There are a high number of addicts who would be classified as having a dual diagnosis. This means that they have another mental health problem along with their addiction. One type of dual diagnosis involves anxiety disorders and panic attacks. Some of these individuals will have initially turned to substance abuse as a means of dealing with their anxiety disorder, while others may have developed this condition as a result of their addiction. If this person becomes sober, they may continue to suffer from panic attacks until they get treatment for their anxiety. Those individuals who have a dual diagnosis need to tackle both of their conditions if they are to find happiness in sobriety.

Dealing with Panic Attacks in Recovery

It is not only people with a dual diagnosis who experience panic attacks in recovery. There are a number of other reasons why the individual may experience such symptoms including:

* People can suffer panic attacks during the first days of their sobriety as part of the withdrawal process. Once they have made it through the withdrawal period this should not longer be a problem.
* Early recovery can involve a great deal of stress as the individual adjusts to a life away from substance abuse – it is sometimes referred to as an emotional rollercoaster ride. If people feel overwhelmed by stress they may have a panic attack.
* Many addicts [suffer from low self-esteem](http://alcoholrehab.com/alcohol-rehab/addiction-and-low-self-esteem/. This may mean that they are unable to be assertive when it is required; their failure to communicate their needs effectively may cause them to develop panic disorder.
* It is often the case that people fall into addiction as a way to escape their situation; those who have suffered a great deal of emotional trauma can hide using substance abuse. When these people are once again faced with the realities of life it may cause them to experience panic disorder.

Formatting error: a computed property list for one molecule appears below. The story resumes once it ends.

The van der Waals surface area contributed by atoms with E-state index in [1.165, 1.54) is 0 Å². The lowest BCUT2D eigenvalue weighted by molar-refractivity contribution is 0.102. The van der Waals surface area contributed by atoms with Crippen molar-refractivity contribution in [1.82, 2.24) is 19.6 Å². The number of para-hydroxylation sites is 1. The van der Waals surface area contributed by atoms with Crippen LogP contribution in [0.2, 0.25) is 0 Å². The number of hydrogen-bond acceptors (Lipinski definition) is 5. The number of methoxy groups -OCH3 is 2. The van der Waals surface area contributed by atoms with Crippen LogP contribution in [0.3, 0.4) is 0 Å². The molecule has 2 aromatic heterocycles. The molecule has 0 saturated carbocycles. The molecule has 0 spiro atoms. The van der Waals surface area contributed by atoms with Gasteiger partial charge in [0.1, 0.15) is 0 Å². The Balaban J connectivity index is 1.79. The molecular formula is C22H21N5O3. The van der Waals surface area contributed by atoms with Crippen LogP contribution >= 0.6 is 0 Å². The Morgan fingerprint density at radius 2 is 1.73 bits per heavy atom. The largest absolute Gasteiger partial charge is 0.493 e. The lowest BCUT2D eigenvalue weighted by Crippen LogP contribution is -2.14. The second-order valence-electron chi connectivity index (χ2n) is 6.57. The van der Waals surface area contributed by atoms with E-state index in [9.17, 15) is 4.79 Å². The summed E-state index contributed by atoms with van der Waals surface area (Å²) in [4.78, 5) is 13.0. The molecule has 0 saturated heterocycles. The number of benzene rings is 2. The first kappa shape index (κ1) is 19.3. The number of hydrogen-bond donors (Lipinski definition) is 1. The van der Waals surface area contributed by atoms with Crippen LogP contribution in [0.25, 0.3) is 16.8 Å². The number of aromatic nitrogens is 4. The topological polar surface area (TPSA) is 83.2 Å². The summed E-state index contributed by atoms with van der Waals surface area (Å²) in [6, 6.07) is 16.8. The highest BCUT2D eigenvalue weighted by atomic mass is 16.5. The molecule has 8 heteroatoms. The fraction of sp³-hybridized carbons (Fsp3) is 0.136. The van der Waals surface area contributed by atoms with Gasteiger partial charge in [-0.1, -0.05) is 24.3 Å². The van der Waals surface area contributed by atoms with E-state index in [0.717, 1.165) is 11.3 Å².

* Some people in recovery can drink an unhealthy amount of caffeinated drinks, as it can bring on these attacks.

How to Treat Panic Attacks in Recovery

Frequent panic attacks can seriously disrupt life. Those recovering from an addiction may find that it prevents them from enjoying their sobriety. It may even be used as an excuse to relapse. The following paragraphs explain steps people can take to prevent such attacks occurring in the future.

Cognitive behavioral therapy can be highly effective at helping people overcome panic attacks. The aim of this therapy is to help people change the thought patterns that lead to the panic. This means that, when the individual is once again faced with a situation that would normally bring on an attack, they will be able to react differently. Sometimes this therapy can involve recreating the symptoms under the guidance of the therapist and then overcoming them. That way when the individual is faced with the trigger event in the real world they will be able to manage it effectively.

Psychodynamic psychotherapy is another approach that can be used for dealing with panic disorder. Here the aim is not to deal with the thinking surrounding a panic attack but to search for the underlying causes of the condition, which are usually found in the unconscious mind. The idea is that this condition is caused by some type of emotional conflict. If this conflict can be resolved, the symptoms will disappear.

There are several medications available for dealing with panic attacks. There are a number of different types of anti-depressant medications that have been shown to help people deal with this problem. All of these medications have side effects and it may take a bit of experimentation before the physician finds the combination of drugs that work. Benzodiazepines can also be used to treat the condition.

Those who suffer from mild panic disorder may find that mindfulness meditation will help them cope with these symptoms. The aim of this technique is to learn to sit and observe emotions as they arise without being swept away by them. The individual learns how to observe their mind without getting caught up in the action.